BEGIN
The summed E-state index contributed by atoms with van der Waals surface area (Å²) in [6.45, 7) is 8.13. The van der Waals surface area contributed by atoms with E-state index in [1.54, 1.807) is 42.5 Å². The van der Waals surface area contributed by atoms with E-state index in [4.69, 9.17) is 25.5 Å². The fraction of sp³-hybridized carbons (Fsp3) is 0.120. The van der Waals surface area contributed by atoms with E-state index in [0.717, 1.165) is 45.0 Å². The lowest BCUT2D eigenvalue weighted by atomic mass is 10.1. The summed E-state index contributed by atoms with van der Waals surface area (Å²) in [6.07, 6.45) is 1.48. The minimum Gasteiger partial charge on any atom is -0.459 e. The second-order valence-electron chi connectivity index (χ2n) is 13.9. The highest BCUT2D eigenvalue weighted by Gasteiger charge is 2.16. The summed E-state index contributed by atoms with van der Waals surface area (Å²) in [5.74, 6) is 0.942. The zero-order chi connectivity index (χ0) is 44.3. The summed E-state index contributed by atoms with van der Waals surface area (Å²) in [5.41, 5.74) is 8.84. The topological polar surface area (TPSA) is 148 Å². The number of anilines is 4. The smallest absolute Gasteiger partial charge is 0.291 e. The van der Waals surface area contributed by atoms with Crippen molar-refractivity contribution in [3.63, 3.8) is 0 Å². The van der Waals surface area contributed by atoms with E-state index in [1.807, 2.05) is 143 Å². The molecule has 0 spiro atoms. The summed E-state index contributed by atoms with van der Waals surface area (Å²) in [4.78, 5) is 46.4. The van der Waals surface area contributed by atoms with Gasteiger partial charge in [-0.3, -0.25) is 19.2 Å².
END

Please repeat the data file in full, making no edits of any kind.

The summed E-state index contributed by atoms with van der Waals surface area (Å²) in [6.45, 7) is 8.13. The van der Waals surface area contributed by atoms with E-state index in [1.54, 1.807) is 42.5 Å². The van der Waals surface area contributed by atoms with E-state index in [4.69, 9.17) is 25.5 Å². The fraction of sp³-hybridized carbons (Fsp3) is 0.120. The van der Waals surface area contributed by atoms with E-state index in [0.717, 1.165) is 45.0 Å². The lowest BCUT2D eigenvalue weighted by atomic mass is 10.1. The summed E-state index contributed by atoms with van der Waals surface area (Å²) in [6.07, 6.45) is 1.48. The minimum Gasteiger partial charge on any atom is -0.459 e. The second-order valence-electron chi connectivity index (χ2n) is 13.9. The highest BCUT2D eigenvalue weighted by Gasteiger charge is 2.16. The summed E-state index contributed by atoms with van der Waals surface area (Å²) in [5.74, 6) is 0.942. The zero-order chi connectivity index (χ0) is 44.3. The summed E-state index contributed by atoms with van der Waals surface area (Å²) in [5.41, 5.74) is 8.84. The topological polar surface area (TPSA) is 148 Å². The number of anilines is 4. The smallest absolute Gasteiger partial charge is 0.291 e. The van der Waals surface area contributed by atoms with Crippen molar-refractivity contribution in [3.63, 3.8) is 0 Å². The van der Waals surface area contributed by atoms with E-state index in [1.807, 2.05) is 143 Å². The molecule has 0 spiro atoms. The summed E-state index contributed by atoms with van der Waals surface area (Å²) in [4.78, 5) is 46.4. The van der Waals surface area contributed by atoms with Gasteiger partial charge in [-0.3, -0.25) is 19.2 Å².